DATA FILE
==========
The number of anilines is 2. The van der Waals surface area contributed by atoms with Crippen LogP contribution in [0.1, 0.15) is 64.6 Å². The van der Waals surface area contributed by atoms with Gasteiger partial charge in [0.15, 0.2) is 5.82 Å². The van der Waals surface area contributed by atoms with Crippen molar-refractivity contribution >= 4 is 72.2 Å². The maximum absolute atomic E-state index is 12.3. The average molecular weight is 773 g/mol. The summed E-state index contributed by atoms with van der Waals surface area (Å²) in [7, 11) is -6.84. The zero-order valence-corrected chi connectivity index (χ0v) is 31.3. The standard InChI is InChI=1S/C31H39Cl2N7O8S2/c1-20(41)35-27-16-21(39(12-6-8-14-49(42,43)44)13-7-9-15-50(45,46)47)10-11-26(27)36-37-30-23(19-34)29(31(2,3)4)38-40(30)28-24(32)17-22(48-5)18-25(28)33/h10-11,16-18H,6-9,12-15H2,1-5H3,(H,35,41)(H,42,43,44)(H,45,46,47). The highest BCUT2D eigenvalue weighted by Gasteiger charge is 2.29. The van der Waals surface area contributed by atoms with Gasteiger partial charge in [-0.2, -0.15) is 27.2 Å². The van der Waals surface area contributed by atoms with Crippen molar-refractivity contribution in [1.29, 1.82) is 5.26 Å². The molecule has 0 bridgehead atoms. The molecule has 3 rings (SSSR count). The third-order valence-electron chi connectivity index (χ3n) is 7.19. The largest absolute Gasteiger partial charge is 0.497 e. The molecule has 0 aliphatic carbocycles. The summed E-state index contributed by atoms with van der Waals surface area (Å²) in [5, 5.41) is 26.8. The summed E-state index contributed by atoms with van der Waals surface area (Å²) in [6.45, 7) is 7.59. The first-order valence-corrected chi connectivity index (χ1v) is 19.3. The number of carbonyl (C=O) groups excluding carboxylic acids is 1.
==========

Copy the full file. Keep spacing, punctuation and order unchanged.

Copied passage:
The number of anilines is 2. The van der Waals surface area contributed by atoms with Crippen LogP contribution in [0.1, 0.15) is 64.6 Å². The van der Waals surface area contributed by atoms with Gasteiger partial charge in [0.15, 0.2) is 5.82 Å². The van der Waals surface area contributed by atoms with Crippen molar-refractivity contribution >= 4 is 72.2 Å². The maximum absolute atomic E-state index is 12.3. The average molecular weight is 773 g/mol. The summed E-state index contributed by atoms with van der Waals surface area (Å²) in [7, 11) is -6.84. The zero-order valence-corrected chi connectivity index (χ0v) is 31.3. The standard InChI is InChI=1S/C31H39Cl2N7O8S2/c1-20(41)35-27-16-21(39(12-6-8-14-49(42,43)44)13-7-9-15-50(45,46)47)10-11-26(27)36-37-30-23(19-34)29(31(2,3)4)38-40(30)28-24(32)17-22(48-5)18-25(28)33/h10-11,16-18H,6-9,12-15H2,1-5H3,(H,35,41)(H,42,43,44)(H,45,46,47). The highest BCUT2D eigenvalue weighted by Gasteiger charge is 2.29. The van der Waals surface area contributed by atoms with Gasteiger partial charge in [-0.2, -0.15) is 27.2 Å². The van der Waals surface area contributed by atoms with Crippen molar-refractivity contribution in [1.29, 1.82) is 5.26 Å². The molecule has 0 bridgehead atoms. The molecule has 3 rings (SSSR count). The third-order valence-electron chi connectivity index (χ3n) is 7.19. The largest absolute Gasteiger partial charge is 0.497 e. The molecule has 0 aliphatic carbocycles. The summed E-state index contributed by atoms with van der Waals surface area (Å²) in [5, 5.41) is 26.8. The summed E-state index contributed by atoms with van der Waals surface area (Å²) in [6.45, 7) is 7.59. The first-order valence-corrected chi connectivity index (χ1v) is 19.3. The number of carbonyl (C=O) groups excluding carboxylic acids is 1.